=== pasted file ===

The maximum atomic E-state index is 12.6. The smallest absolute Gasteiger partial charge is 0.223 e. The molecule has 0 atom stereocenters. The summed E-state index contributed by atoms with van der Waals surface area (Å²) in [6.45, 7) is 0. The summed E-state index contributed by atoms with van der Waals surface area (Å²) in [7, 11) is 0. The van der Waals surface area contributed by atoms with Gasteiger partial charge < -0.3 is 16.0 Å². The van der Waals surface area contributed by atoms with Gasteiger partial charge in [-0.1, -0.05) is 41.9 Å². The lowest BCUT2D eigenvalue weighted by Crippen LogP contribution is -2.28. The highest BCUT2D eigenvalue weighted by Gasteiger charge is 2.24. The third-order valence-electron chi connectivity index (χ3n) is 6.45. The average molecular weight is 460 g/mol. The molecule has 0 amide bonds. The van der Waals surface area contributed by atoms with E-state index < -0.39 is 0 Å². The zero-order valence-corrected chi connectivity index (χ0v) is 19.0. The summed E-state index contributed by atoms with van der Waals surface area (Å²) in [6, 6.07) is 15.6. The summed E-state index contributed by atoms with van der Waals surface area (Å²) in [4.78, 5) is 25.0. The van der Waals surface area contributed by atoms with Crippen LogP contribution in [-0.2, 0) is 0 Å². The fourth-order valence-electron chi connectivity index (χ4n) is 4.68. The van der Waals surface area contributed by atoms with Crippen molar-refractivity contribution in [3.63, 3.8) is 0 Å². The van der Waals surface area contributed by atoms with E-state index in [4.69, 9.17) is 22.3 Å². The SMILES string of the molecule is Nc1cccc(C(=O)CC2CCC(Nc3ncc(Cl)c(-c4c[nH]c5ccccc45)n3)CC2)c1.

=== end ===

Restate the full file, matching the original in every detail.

The maximum atomic E-state index is 12.6. The smallest absolute Gasteiger partial charge is 0.223 e. The molecule has 0 atom stereocenters. The summed E-state index contributed by atoms with van der Waals surface area (Å²) in [6.45, 7) is 0. The summed E-state index contributed by atoms with van der Waals surface area (Å²) in [7, 11) is 0. The van der Waals surface area contributed by atoms with Gasteiger partial charge < -0.3 is 16.0 Å². The van der Waals surface area contributed by atoms with Gasteiger partial charge in [-0.1, -0.05) is 41.9 Å². The lowest BCUT2D eigenvalue weighted by Crippen LogP contribution is -2.28. The highest BCUT2D eigenvalue weighted by Gasteiger charge is 2.24. The third-order valence-electron chi connectivity index (χ3n) is 6.45. The average molecular weight is 460 g/mol. The molecule has 0 amide bonds. The van der Waals surface area contributed by atoms with E-state index < -0.39 is 0 Å². The zero-order valence-corrected chi connectivity index (χ0v) is 19.0. The summed E-state index contributed by atoms with van der Waals surface area (Å²) in [6, 6.07) is 15.6. The summed E-state index contributed by atoms with van der Waals surface area (Å²) in [4.78, 5) is 25.0. The van der Waals surface area contributed by atoms with Crippen LogP contribution in [-0.2, 0) is 0 Å². The fourth-order valence-electron chi connectivity index (χ4n) is 4.68. The van der Waals surface area contributed by atoms with Crippen molar-refractivity contribution in [3.63, 3.8) is 0 Å². The van der Waals surface area contributed by atoms with E-state index in [4.69, 9.17) is 22.3 Å². The SMILES string of the molecule is Nc1cccc(C(=O)CC2CCC(Nc3ncc(Cl)c(-c4c[nH]c5ccccc45)n3)CC2)c1.